Did you notice that "factors within Delta's control" line? You'd be surprised how broadly the airlines interpret clauses like that. If there's a weather delay, Delta and most other carriers say they are not responsible. If there's a strike, Delta and the other carriers say they are not responsible. Air traffic control delays? Not their problem, either.

Doesn't any carrier value your business enough to reaccommodate you quickly if they've screwed up?

Alaska Airlines' contract of carriage seems to do that. "If acceptable to the passenger, [Alaska will] provide transportation on another airline's direct flight, or combination of connecting carriers in the same or higher class of service on the passenger's ticket at no additional charge."

And Continental Airlines does have some interesting language in its contract. "Provided that the tariff covering the original transportation permits routing via the carrier which will transport the passenger, CO will reaccommodate the passenger in the same class of service on the next available flight on another carrier." Of course, there aren't many fares that permit transferability these days, so that policy isn't nearly as passenger-friendly as Alaska Air's policy.

As you peruse the airlines' contracts, you'll find some interesting little quirks. One example: At least three airlines--United, Delta and Northwest--call their nearly toothless passenger reaccommodation clauses Rule 240. Their proprietary Rule 240s have no relationship to the pre-deregulation federal Rule 240, of course, but some lawyers must have thought that it was funny to confuse unsuspecting passengers.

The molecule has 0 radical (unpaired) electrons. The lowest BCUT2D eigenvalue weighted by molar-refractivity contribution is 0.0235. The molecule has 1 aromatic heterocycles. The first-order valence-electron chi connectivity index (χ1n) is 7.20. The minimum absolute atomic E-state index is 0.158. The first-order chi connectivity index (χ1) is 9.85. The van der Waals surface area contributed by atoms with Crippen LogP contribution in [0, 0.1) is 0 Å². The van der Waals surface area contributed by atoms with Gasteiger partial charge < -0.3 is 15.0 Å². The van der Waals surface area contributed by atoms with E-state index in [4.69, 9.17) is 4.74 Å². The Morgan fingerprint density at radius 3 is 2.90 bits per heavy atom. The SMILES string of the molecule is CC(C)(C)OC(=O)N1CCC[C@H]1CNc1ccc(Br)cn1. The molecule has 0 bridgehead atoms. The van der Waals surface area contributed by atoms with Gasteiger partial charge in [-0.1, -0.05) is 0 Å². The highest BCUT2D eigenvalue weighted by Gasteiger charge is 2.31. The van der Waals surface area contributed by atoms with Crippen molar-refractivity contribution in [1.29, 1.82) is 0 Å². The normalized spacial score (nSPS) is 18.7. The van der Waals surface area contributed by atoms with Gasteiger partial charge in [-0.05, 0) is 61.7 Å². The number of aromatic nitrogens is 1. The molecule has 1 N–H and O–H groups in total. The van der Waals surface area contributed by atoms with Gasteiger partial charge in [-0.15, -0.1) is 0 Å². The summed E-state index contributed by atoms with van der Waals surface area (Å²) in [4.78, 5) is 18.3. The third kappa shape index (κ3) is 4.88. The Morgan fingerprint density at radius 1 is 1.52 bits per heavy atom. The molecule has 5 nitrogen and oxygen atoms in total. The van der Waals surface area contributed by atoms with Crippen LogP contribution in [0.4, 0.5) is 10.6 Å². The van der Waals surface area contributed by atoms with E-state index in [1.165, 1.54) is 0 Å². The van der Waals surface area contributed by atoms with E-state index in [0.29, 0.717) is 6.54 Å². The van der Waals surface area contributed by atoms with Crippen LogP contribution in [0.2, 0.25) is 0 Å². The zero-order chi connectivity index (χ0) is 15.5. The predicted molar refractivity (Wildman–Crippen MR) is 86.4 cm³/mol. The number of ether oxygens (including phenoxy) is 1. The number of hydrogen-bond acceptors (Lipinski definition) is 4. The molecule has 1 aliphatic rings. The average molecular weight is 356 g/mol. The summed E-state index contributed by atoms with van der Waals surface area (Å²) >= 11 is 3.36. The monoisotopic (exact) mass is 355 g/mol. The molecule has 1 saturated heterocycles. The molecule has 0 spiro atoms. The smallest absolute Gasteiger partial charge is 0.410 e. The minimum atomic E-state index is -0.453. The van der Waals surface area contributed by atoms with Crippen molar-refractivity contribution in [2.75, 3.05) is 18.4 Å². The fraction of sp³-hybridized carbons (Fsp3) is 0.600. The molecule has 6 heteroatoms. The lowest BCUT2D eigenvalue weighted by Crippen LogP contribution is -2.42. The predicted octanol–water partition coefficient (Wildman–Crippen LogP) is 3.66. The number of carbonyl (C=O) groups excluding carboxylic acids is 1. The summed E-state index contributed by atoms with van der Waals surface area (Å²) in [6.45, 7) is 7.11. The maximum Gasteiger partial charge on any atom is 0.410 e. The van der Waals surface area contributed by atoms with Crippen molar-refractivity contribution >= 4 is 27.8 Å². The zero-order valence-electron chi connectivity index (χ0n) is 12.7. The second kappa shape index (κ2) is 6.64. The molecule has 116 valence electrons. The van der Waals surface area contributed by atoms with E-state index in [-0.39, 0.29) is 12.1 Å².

Another example: Few airlines will guarantee you a room and a meal if they strand you overnight. Most contracts only promise to make an "effort" if you're stuck out of town. And almost all of the contracts specifically take the airlines off the hook if you're stuck at your hometown airport waiting out a delayed or cancelled flight. They tell you to go home, no matter how far away home is from the airport.

Another development worth noting: Several airline contracts of carriage now specifically proscribe make-goods such as hotel rooms and meal vouchers. As the AirTran Airways contract of carriage bluntly puts it: "AirTran will not provide or reimburse passengers for expenses incurred due to delays or cancellations of flights."

So do you finally understand now? Rule 240 is dead and long buried. In its place is a patchwork of legal documents especially designed to maximize your pain when an airline screws up.

My best advice? Before you step on another flight, print out the contract of carriage of the airline you'll be using. Read it carefully. Stick a copy of the printout with your other travel documents.

You'll certainly be disappointed by and disgusted with the contracts. But at least you'll know the legal lay of the land and you won't be standing at a ticket counter vainly invoking a federal regulation that was long ago consigned to the dustbin of air-travel history.
ABOUT JOE BRANCATELLI Joe Brancatelli is a publication consultant, which means that he helps media companies start, fix and reposition newspapers, magazines and Web sites. He's also the former executive editor of Frequent Flyer and has been a consultant to or columnist for more business-travel and leisure-travel publishing operations than he can remember. He started his career as a business journalist and created JoeSentMe in the dark days after 9/11 while he was stranded in a hotel room in San Francisco. He lives on the Hudson River in the tourist town of Cold Spring.

THE FINE PRINT All of the opinions and material in this column are the sole property and responsibility of Joe Brancatelli. This material may not be reproduced in any form without his express written permission.

This column is Copyright 2007 by Joe Brancatelli. JoeSentMe.com is Copyright 2007 by Joe Brancatelli. All rights reserved.